Kava capsules are very convenient since they require no preparation and are easy to swallow or chew. They are commonly sold as herbal supplements at health food stores and pharmacies worldwide.
Kava extract comes from the root of the kava plant and is standardized to contain 70 percent kavalactones. Kavalactones are what give kava its relaxing properties. A typical dose of kava extract is 300 milligrams, which can be taken three times per day before meals.
Kava drops contain kavalactone extracts suspended in oil droplets using alcohol or glycerol. The drops are then mixed with water to drink. The amount of kavalactones in each drop varies, so read the label carefully before taking them to make sure you know how many milligrams of active ingredients each drop contains.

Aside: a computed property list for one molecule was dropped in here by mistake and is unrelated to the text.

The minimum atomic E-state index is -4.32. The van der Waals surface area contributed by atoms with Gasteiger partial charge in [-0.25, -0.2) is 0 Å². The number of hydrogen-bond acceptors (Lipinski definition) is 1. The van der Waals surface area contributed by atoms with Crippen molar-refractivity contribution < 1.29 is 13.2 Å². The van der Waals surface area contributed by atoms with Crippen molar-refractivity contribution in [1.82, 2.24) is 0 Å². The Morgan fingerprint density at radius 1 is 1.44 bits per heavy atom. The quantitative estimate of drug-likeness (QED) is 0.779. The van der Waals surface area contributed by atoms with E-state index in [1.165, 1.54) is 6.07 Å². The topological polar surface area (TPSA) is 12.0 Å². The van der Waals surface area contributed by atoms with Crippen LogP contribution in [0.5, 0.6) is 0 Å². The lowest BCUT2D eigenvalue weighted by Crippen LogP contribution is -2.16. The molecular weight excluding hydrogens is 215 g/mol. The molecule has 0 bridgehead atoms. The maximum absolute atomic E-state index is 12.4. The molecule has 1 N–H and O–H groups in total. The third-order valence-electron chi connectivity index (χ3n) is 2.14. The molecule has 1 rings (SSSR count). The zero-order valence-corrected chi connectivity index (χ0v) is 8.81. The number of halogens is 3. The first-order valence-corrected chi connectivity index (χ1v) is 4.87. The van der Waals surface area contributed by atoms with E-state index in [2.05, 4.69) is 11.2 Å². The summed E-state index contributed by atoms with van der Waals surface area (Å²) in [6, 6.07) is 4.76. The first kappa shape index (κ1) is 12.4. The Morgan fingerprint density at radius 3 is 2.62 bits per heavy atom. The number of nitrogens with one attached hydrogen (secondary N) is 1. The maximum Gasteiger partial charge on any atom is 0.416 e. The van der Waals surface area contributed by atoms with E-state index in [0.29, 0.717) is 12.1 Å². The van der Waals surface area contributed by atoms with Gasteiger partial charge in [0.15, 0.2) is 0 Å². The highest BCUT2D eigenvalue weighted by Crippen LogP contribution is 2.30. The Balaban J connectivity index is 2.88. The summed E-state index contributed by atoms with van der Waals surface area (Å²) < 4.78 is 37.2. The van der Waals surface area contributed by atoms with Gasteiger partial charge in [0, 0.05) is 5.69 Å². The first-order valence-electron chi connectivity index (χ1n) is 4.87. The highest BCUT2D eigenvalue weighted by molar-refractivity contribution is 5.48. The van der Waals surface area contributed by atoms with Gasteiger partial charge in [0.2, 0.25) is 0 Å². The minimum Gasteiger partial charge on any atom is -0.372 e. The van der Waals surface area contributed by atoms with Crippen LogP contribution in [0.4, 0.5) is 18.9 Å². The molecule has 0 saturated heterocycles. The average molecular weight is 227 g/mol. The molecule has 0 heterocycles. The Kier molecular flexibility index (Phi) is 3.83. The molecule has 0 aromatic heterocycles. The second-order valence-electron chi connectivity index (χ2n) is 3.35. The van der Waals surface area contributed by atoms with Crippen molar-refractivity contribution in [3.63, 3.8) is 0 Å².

What are the benefits of kava?
Here are some ways that kava might be useful:
Kava has been shown to fight cancer cells in lab tests, and the root has been used in traditional medicine as an anti-tumor agent for centuries. Kava is currently being studied as a treatment for prostate and breast cancer — both of which are caused by uncontrolled cell growth.
Regulates Blood Pressure
High blood pressure is one of the most common health problems in America, but it can sometimes be hard to get your numbers under control. Kava helps with this because it relaxes blood vessels and reduces stress on the heart — one reason it’s often used as an alternative treatment for anxiety and depression.
Many people suffer from chronic pain due to injuries or disease, but many prescription drugs used for pain relief have dangerous side effects and can become addictive over time. Kava relieves pain without causing addiction or other harmful side effects, making it a safer choice than many other pain medications today.
Eases Depression And Anxiety Issues